Exploring new skincare and beauty products can be a lot of fun. Unfortunately, it can also be quite overwhelming. One way to narrow down what works for you is to figure out what to avoid. The process could take some trial and error.
With that said, here are some types of skincare products to avoid or be wary of.
In the best-case scenario, redundant products make for a coveted collection. But in the worst-case scenario, using products redundantly can create skin dilemmas from overdoing a step.
Too many cleansing steps will strip away your oils and lead to dryness or overproduction of sebum to compensate. Too many exfoliation steps compromise your skin barrier due to microtears. And over moisturizing clogs your pores or causes your skin to halt oil production, leading to drier skin!
Ironically, a redundant routine that damages your skin will cause you to eliminate products to get your skin back to normal. Make sure every product in your routine has its purpose, and avoid combining active ingredients like retinol and exfoliating acids. You can also group product sets together and rotate them seasonally. Doing so makes your collection more strategic than redundant.
Everyone’s skin is different, so the term “useless” may be subjective. I’m using the word “useless” to describe products that fail to deliver on their main premise.
One useless product example is something that boasts topical collagen. It may seem strange to call out collagen when it’s found in youthful skin. But collagen’s molecular structure just isn’t tiny enough to penetrate your skin when used topically. This is what makes topical collagen useless.
Avoid useless purchases by learning the science behind active ingredients. Collagen may be ineffective topically, but you can benefit from it orally and eat protein-rich foods to up your body’s collagen production.
Scaremongering is when marketing or information brings out your fears in a way that overrides reason. A beauty brand relying on scaremongering might convince you that most other products are poisoning you. But unless you’re using Victorian-era beauty products or unknowingly using a counterfeit (more on this later), you are most likely safe.
Sure, there are admirable brands that strive to do their part in saving Earth by using nourishing, sustainable ingredients. But be wary of marketing tactics that scare you into throwing away perfectly good products that have been helping you because that’s ironically more wasteful.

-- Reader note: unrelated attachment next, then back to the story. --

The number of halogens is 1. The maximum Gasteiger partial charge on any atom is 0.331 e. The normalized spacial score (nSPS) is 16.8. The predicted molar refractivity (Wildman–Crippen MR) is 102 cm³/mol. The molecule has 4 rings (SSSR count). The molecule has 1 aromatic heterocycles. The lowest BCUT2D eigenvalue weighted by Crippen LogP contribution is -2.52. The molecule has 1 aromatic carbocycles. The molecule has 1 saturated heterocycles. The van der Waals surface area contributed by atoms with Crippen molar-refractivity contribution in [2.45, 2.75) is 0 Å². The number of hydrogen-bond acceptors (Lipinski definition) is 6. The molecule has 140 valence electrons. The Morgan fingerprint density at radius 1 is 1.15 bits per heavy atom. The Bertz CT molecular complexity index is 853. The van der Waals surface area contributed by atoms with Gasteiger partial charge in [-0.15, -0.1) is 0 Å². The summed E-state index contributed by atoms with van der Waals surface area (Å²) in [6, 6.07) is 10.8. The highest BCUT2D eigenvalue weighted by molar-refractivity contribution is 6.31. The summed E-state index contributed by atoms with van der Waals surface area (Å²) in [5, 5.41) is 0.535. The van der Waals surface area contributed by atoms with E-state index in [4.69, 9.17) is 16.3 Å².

Someone I know once raved about a skincare line allegedly curing cancer and paralysis. Sounds too good to be true, right? It probably is. Unlike scaremongering that preys on fears, magical claims prey on your hopes and desperation, especially when it feels like nothing else works.
One example of magical phrasing is “maximum strength.” This likely refers to a skincare product containing more of an active ingredient than other products offered by the same skincare line. Or maybe not, and it’s just a cool thing to slap on the label and draw your attention.
Demystify magical claims by examining a product’s ingredients list for a better understanding of how it works.
Multi-level Marketing (also known as “network marketing”) is less about the product and more about membership recruitment. It starts out innocently when someone you know talks you into checking out their beauty business. Direct sales tactics get you interested in the products as a potential customer. But then the sales pitch shifts.
Before you know it, they’re talking to you like a potential business partner who can help them by paying for a sales kit to do what they do. Suddenly, it’s not about buying the product. Look out for this red flag.
If you’re a beauty enthusiast with an entrepreneurial streak, it’s better to build your business through networking, learning about the industry, preparing a safety net in case your endeavors tank, and niche-ing into something you can promote authentically without the pyramid scheme.
Doing things yourself may seem like a good way to be frugal and resourceful. Using DIY treatments successfully can create a bit of a survival bias — the belief that what worked for you will always work.
But keep in mind that there’s a reason skin products are tested in a lab, made in a factory, and regulated the way they are. DIY beauty makes you the sole guinea pig of your own concoction. And if it goes wrong, your skin pays the price.
Let’s say you used coffee ground scrubs to make an exfoliating product. If you get a bit too carried away with scrubbing, you risk creating a bunch of micro-cuts that could lead to irritation or even infection.
Some DIY skincare and beauty ideas may be interesting as a one-time experiment. If you really want to dabble with homemade beauty products, be sure to sanitize your workspace, tools, and containers. Also, work with tiny batches since your concoctions will likely have a shorter shelf life.
Unfortunately, the fake beauty industry continues to thrive due to social media and our reliance on trends and e-commerce.
You might wonder: What’s the harm in getting a cheaper product that looks like the original? Unfortunately, many seized counterfeit products have been found to contain harmful chemicals like lead, mercury, and arsenic. Yikes!
It’s also worth noting that fake beauty marketing has become more convincing. Counterfeit product sites feign legitimacy by copying original labels more closely, using pictures of the real product on their item page, and being priced more “reasonably.”
Avoid fakes by checking an official brand’s website for approved vendors or buying straight from the source. Follow your gut if something seems “off.” And like with any new product, do a patch test.